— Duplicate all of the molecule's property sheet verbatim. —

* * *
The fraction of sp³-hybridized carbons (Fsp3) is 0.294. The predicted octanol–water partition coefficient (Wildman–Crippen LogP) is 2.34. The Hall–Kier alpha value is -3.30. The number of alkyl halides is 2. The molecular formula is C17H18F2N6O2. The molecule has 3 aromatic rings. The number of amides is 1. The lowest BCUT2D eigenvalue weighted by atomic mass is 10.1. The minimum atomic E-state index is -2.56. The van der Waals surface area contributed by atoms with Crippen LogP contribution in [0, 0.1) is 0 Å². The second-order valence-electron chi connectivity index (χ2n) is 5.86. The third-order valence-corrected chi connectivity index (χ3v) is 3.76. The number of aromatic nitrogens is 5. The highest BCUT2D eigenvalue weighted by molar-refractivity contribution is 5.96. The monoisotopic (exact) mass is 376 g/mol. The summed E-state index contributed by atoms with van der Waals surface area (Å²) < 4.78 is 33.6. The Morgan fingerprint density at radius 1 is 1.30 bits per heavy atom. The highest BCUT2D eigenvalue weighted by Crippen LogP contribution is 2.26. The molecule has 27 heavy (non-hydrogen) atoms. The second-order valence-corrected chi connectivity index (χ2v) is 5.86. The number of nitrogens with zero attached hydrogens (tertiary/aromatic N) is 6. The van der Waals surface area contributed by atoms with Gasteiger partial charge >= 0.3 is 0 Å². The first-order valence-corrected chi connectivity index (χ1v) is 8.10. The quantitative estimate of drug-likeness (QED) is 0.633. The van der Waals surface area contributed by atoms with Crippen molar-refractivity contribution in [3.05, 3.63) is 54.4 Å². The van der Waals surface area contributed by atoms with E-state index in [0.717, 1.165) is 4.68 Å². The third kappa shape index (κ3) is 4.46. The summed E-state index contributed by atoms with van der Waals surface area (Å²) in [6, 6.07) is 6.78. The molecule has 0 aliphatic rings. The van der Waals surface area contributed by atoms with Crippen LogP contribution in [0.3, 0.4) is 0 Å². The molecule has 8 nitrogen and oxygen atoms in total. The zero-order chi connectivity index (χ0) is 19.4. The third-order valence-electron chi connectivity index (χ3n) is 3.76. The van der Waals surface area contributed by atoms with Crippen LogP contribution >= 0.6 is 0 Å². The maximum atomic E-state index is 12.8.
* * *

The fraction of sp³-hybridized carbons (Fsp3) is 0.294. The predicted octanol–water partition coefficient (Wildman–Crippen LogP) is 2.34. The Hall–Kier alpha value is -3.30. The number of alkyl halides is 2. The molecular formula is C17H18F2N6O2. The molecule has 3 aromatic rings. The number of amides is 1. The lowest BCUT2D eigenvalue weighted by atomic mass is 10.1. The minimum atomic E-state index is -2.56. The van der Waals surface area contributed by atoms with Crippen LogP contribution in [0, 0.1) is 0 Å². The second-order valence-electron chi connectivity index (χ2n) is 5.86. The third-order valence-corrected chi connectivity index (χ3v) is 3.76. The number of aromatic nitrogens is 5. The highest BCUT2D eigenvalue weighted by molar-refractivity contribution is 5.96. The monoisotopic (exact) mass is 376 g/mol. The summed E-state index contributed by atoms with van der Waals surface area (Å²) < 4.78 is 33.6. The Morgan fingerprint density at radius 1 is 1.30 bits per heavy atom. The highest BCUT2D eigenvalue weighted by Crippen LogP contribution is 2.26. The molecule has 27 heavy (non-hydrogen) atoms. The second-order valence-corrected chi connectivity index (χ2v) is 5.86. The number of nitrogens with zero attached hydrogens (tertiary/aromatic N) is 6. The van der Waals surface area contributed by atoms with Gasteiger partial charge >= 0.3 is 0 Å². The first-order valence-corrected chi connectivity index (χ1v) is 8.10. The quantitative estimate of drug-likeness (QED) is 0.633. The van der Waals surface area contributed by atoms with Crippen molar-refractivity contribution in [3.05, 3.63) is 54.4 Å². The van der Waals surface area contributed by atoms with E-state index in [0.717, 1.165) is 4.68 Å². The third kappa shape index (κ3) is 4.46. The summed E-state index contributed by atoms with van der Waals surface area (Å²) in [6, 6.07) is 6.78. The molecule has 0 aliphatic rings. The van der Waals surface area contributed by atoms with Crippen LogP contribution in [0.3, 0.4) is 0 Å². The molecule has 8 nitrogen and oxygen atoms in total. The zero-order chi connectivity index (χ0) is 19.4. The third-order valence-electron chi connectivity index (χ3n) is 3.76. The van der Waals surface area contributed by atoms with Crippen LogP contribution >= 0.6 is 0 Å². The maximum atomic E-state index is 12.8.